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Union Wage Effects in Australia: Is There Variation along the Distribution?


  • AMY Y.C. LIU


This study uses quantile regression models to examine whether the union wage effect varies across the conditional wage distribution. Although for men it is evident that the union wage effect decreases when moving up the conditional wage distribution, the effect for women is relatively stable except at the extremities of the distribution. Overall, unions are found to have a larger effect on men than on women wages. The decomposition results show that for men, the union wage effect explains a substantial proportion of the observed wage gap between union and non-union workers; this is not the case for women. Copyright © 2008 The Economic Society of Australia.

Suggested Citation

  • Lixin Cai & Amy Y.C. Liu, 2008. "Union Wage Effects in Australia: Is There Variation along the Distribution?," The Economic Record, The Economic Society of Australia, vol. 84(267), pages 496-510, December.
  • Handle: RePEc:bla:ecorec:v:84:y:2008:i:267:p:496-510

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    References listed on IDEAS

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    Cited by:

    1. Cristiano Perugini & Ekaterina Selezneva, 2015. "Labour market institutions, crisis and gender earnings gap in Eastern Europe," The Economics of Transition, The European Bank for Reconstruction and Development, vol. 23(3), pages 517-564, July.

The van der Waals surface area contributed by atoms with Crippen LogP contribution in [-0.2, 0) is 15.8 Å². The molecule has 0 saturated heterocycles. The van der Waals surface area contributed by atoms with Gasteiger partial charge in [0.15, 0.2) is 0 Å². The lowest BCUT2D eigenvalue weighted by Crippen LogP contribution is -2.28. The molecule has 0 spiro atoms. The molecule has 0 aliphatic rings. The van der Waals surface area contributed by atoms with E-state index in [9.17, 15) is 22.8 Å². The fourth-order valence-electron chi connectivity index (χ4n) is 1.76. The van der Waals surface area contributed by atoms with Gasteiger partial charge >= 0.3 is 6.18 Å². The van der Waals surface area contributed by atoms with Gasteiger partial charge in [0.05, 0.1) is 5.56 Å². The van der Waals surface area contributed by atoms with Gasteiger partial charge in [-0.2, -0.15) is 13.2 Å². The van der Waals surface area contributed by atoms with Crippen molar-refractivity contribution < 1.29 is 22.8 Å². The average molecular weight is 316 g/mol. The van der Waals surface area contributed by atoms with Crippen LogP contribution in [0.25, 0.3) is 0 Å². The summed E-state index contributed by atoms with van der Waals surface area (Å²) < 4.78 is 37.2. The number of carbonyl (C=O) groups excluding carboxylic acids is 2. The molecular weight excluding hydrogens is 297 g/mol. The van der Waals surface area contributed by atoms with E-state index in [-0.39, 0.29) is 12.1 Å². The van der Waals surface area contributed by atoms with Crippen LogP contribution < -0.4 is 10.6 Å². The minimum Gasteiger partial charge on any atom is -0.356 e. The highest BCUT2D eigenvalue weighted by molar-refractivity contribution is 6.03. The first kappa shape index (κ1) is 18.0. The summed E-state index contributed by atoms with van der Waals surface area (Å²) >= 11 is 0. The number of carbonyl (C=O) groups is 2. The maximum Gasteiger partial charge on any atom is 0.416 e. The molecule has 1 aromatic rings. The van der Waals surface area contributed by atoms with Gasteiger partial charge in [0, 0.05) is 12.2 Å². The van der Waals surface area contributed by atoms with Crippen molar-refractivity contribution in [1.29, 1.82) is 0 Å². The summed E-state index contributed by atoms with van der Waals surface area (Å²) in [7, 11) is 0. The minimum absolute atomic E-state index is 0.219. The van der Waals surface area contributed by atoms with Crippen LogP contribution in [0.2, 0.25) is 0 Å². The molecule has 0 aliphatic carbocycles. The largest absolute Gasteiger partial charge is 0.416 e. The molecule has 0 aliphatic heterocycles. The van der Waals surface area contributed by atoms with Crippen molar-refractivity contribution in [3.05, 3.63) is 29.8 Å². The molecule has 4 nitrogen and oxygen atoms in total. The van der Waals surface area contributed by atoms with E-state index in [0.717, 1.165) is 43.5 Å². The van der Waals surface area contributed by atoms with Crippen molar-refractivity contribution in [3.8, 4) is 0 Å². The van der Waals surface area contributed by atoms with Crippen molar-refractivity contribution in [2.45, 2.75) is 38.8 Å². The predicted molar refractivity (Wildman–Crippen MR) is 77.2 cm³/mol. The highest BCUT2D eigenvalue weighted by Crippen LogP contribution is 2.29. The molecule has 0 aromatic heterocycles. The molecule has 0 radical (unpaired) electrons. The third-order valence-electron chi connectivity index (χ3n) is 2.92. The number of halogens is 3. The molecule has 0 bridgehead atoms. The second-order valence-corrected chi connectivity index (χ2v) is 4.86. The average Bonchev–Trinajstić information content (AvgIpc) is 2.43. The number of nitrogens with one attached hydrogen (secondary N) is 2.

2. Lixin Cai & C. Jeffrey Waddoups, 2011. "Union Wage Effects in Australia: Evidence from Panel Data," British Journal of Industrial Relations, London School of Economics, vol. 49(Supplemen), pages 279-305, July.
    3. Goerke, Laszlo & Pannenberg, Markus, 2011. "Trade union membership and dismissals," Labour Economics, Elsevier, vol. 18(6), pages 810-821.
    4. Inga Lass & Mark Wooden, 2017. "The Structure of the Wage Gap for Temporary Workers: Evidence from Australian Panel Data," Melbourne Institute Working Paper Series wp2017n08, Melbourne Institute of Applied Economic and Social Research, The University of Melbourne.

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